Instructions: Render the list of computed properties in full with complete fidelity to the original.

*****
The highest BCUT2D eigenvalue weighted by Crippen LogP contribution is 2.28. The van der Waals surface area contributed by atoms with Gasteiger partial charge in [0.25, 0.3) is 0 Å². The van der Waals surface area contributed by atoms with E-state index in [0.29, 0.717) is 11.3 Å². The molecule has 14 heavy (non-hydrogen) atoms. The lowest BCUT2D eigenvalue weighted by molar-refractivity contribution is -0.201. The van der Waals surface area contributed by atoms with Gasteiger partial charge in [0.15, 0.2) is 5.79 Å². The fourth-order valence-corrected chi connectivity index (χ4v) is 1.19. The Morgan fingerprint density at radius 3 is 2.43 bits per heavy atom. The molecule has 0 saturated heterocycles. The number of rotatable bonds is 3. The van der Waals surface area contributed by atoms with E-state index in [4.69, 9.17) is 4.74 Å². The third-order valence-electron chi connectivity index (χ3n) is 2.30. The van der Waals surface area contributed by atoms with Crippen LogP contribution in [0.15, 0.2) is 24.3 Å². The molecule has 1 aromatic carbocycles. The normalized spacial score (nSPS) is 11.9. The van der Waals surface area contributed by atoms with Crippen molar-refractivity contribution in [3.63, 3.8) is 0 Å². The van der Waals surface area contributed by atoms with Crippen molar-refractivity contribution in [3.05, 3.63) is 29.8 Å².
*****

The highest BCUT2D eigenvalue weighted by Crippen LogP contribution is 2.28. The van der Waals surface area contributed by atoms with Gasteiger partial charge in [0.25, 0.3) is 0 Å². The van der Waals surface area contributed by atoms with E-state index in [0.29, 0.717) is 11.3 Å². The molecule has 14 heavy (non-hydrogen) atoms. The lowest BCUT2D eigenvalue weighted by molar-refractivity contribution is -0.201. The van der Waals surface area contributed by atoms with Gasteiger partial charge in [0.15, 0.2) is 5.79 Å². The fourth-order valence-corrected chi connectivity index (χ4v) is 1.19. The Morgan fingerprint density at radius 3 is 2.43 bits per heavy atom. The molecule has 0 saturated heterocycles. The number of rotatable bonds is 3. The van der Waals surface area contributed by atoms with E-state index in [4.69, 9.17) is 4.74 Å². The third-order valence-electron chi connectivity index (χ3n) is 2.30. The van der Waals surface area contributed by atoms with Crippen LogP contribution in [0.15, 0.2) is 24.3 Å². The molecule has 1 aromatic carbocycles. The normalized spacial score (nSPS) is 11.9. The van der Waals surface area contributed by atoms with Crippen molar-refractivity contribution in [3.63, 3.8) is 0 Å². The van der Waals surface area contributed by atoms with Crippen molar-refractivity contribution in [3.05, 3.63) is 29.8 Å².